Modern Times Group’s retreat from Central and Eastern Europe has been little short of spectacular.
If we cast our minds back to just three years ago, the company looked totally committed to the region. So much so, in fact, that it was putting up a strong fight to retain its 50% stake in the now defunct Russian DTH platform Raduga TV. Accused by the regulator Roskomnadzor of operating the service without a licence, it applied for universal channel licences and at the same time vehemently denied it planned to sell its stake in the platform.
However, its efforts proved to be in vain and Raduga TV eventually stopped broadcasting in December 2014. Shortly afterwards, the platform’s operator DalGeoKom, jointly owned by MTG and Continental Media, was declared bankrupt.
MTG’s decision to essentially give up Raduga TV was undoubtedly influenced by what was then still upcoming legislation that placed a foreign ownership limit of 20% on media companies.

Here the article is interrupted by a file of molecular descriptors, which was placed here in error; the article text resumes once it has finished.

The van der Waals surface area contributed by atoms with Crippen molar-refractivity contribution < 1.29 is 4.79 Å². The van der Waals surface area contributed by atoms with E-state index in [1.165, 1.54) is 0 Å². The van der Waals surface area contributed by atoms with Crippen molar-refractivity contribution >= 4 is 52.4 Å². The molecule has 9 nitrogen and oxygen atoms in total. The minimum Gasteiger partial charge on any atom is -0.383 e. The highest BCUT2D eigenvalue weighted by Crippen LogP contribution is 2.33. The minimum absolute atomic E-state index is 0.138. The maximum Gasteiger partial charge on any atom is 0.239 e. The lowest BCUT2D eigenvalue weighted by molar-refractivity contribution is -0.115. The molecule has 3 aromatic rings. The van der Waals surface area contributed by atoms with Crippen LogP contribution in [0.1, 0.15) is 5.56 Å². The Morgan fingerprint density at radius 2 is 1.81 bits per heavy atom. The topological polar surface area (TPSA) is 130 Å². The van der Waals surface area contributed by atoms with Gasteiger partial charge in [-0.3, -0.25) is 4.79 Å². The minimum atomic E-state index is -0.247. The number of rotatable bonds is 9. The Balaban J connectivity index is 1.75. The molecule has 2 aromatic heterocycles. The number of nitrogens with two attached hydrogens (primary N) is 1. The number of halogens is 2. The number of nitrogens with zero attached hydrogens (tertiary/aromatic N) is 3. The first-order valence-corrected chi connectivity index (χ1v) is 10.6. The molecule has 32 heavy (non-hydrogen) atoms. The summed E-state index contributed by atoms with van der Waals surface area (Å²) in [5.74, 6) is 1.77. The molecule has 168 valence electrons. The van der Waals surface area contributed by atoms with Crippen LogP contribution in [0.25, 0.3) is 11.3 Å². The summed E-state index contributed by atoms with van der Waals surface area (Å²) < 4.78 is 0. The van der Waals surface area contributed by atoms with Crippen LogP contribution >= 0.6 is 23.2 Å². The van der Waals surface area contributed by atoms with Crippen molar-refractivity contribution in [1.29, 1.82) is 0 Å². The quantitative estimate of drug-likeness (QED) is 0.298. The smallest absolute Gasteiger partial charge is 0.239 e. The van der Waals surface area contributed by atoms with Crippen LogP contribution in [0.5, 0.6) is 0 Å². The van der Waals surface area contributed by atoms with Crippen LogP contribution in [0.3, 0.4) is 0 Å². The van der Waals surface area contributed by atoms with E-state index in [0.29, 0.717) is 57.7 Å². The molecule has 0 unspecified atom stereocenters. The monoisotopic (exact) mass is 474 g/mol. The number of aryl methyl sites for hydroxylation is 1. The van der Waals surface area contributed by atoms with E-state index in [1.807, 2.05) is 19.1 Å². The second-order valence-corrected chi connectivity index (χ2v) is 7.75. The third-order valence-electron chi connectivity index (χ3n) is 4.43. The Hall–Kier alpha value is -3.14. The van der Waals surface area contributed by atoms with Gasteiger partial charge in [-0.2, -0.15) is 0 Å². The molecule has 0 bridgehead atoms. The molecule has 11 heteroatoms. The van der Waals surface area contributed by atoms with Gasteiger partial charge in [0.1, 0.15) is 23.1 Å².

In anticipation of the legislation, it put up an even stronger fight to reach an accommodation with the Russian authorities over its 38% stake in CTC Media, one of the country’s leading commercial broadcasters. Again, its efforts proved to be in vain and it eventually received $123 million in cash for the stake, with part of the proceeds allocated to further develop MTG’s digital video entertainment business.
Also in Russia, and again due to the 20% ownership limit, MTG sold its local pay-TV business to a company named LLC Sinerdzhi.
Elsewhere, MTG sold its DTH platform Viasat Ukraine to 1+1 Media for a fee believed to be in the region of $15-20 million. It also sold its Hungarian free TV operations to Sony Pictures Television (SPT) for an undisclosed amount.
Now, we have learned that MTG has disposed of its 50% stake in FTV Prima, one of the top two commercial broadcasters in the Czech Republic. It was certainly under no regulatory pressure to do so, as had been the case with its assets in Russia, and has indicated that it may use the proceeds to increase its investment in the online games developer InnoGames, which it initially bought into late last year.
While MTG still retains a presence in the Baltics and Bulgaria, through both free and subscription TV services, its role in the region as a whole has greatly diminished.